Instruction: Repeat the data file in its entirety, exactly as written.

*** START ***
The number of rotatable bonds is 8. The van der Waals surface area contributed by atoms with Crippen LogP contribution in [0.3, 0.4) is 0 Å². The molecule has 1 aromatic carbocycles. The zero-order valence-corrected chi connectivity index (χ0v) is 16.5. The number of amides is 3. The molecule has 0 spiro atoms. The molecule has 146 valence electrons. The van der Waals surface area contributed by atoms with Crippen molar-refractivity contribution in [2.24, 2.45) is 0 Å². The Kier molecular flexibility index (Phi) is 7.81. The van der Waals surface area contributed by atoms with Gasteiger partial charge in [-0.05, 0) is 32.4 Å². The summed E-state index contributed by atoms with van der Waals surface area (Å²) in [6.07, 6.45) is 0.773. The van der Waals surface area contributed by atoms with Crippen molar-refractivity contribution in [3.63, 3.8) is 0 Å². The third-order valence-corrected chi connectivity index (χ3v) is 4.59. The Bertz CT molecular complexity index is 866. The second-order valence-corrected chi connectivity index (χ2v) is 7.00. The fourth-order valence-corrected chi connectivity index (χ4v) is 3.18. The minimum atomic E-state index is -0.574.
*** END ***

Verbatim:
The number of rotatable bonds is 8. The van der Waals surface area contributed by atoms with Crippen LogP contribution in [0.3, 0.4) is 0 Å². The molecule has 1 aromatic carbocycles. The zero-order valence-corrected chi connectivity index (χ0v) is 16.5. The number of amides is 3. The molecule has 0 spiro atoms. The molecule has 146 valence electrons. The van der Waals surface area contributed by atoms with Crippen molar-refractivity contribution in [2.24, 2.45) is 0 Å². The Kier molecular flexibility index (Phi) is 7.81. The van der Waals surface area contributed by atoms with Gasteiger partial charge in [-0.05, 0) is 32.4 Å². The summed E-state index contributed by atoms with van der Waals surface area (Å²) in [6.07, 6.45) is 0.773. The van der Waals surface area contributed by atoms with Crippen molar-refractivity contribution in [3.63, 3.8) is 0 Å². The third-order valence-corrected chi connectivity index (χ3v) is 4.59. The Bertz CT molecular complexity index is 866. The second-order valence-corrected chi connectivity index (χ2v) is 7.00. The fourth-order valence-corrected chi connectivity index (χ4v) is 3.18. The minimum atomic E-state index is -0.574.